Employers must find ways to secure the continued contribution of key
experienced workers in their late middle age.
This is the conclusion arising from an Economic and Social Research Council
study which explored the attitudes and experiences towards work and retirement
of male, middle-class managers and professionals in their late 40s and 50s.
Author, Professor Lorna McKee, of Aberdeen University Business School, said
that as the likelihood of early retirement disappears for many employees, work
might need to be restructured to harness the needs, aptitudes and talents of
The research says that alternatives to early retirement might include
part-time working, job-shares, sabbaticals, outplacements and packages within
company joint ventures.
Older managers in the study represent a highly work-centred, productive
generation. These workers have invested long hours and creativity in achieving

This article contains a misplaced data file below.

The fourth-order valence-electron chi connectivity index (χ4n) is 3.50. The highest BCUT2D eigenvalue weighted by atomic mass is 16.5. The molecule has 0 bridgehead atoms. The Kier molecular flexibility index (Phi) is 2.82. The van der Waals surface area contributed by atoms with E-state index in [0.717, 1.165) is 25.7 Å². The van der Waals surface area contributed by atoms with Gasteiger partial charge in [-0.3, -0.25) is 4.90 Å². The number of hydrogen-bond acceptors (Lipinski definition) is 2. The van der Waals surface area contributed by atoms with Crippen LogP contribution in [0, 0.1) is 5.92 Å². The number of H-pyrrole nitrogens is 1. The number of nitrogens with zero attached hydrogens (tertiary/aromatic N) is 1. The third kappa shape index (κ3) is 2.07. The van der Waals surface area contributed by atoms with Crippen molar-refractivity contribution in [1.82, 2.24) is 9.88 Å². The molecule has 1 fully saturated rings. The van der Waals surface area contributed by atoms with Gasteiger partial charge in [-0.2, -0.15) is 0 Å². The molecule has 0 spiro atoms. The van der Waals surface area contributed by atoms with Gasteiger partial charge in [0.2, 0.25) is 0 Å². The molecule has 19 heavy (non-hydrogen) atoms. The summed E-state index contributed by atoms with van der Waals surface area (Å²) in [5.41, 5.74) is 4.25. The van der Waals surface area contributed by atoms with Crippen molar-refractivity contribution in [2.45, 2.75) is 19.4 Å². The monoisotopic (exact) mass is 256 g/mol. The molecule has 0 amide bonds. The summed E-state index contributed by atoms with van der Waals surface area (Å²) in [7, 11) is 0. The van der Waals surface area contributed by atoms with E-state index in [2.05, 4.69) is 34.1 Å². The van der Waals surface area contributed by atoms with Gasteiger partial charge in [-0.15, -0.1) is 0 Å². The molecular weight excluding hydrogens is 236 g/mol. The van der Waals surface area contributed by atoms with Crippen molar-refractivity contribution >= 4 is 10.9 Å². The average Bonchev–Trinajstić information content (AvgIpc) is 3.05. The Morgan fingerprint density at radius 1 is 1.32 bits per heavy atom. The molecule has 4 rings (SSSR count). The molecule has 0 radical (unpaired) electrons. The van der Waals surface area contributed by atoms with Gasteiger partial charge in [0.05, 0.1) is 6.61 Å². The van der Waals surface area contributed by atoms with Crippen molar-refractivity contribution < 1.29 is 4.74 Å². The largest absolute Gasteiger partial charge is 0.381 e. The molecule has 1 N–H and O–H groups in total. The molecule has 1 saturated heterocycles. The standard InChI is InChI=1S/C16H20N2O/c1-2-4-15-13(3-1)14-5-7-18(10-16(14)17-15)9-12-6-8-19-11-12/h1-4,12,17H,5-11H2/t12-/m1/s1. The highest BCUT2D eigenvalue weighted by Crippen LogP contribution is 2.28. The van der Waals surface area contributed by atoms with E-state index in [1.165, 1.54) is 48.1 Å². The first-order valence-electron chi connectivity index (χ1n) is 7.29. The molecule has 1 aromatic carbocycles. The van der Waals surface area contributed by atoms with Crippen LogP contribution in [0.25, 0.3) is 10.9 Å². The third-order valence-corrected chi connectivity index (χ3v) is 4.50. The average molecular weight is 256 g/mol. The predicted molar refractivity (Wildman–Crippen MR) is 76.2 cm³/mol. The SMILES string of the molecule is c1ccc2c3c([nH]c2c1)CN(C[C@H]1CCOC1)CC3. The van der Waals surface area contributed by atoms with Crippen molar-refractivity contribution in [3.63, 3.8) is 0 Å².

personal success – although often at the cost of their family life and to the
detriment of their health. Many risk burn-out, stress and disenchantment with
Growing work pressures and a perception that the company environment is
deteriorating leads to a drift into self-employment consultancy work as these
managers grow older.
Professor McKee said the challenge facing employers was to find ways of
retaining the skills of these valuable older workers.
"These men appear to be too fit to retire and too valuable to release.
"Imaginative options are needed which allow their voices to be heard
and let them be involved in the redesign of their work," she said.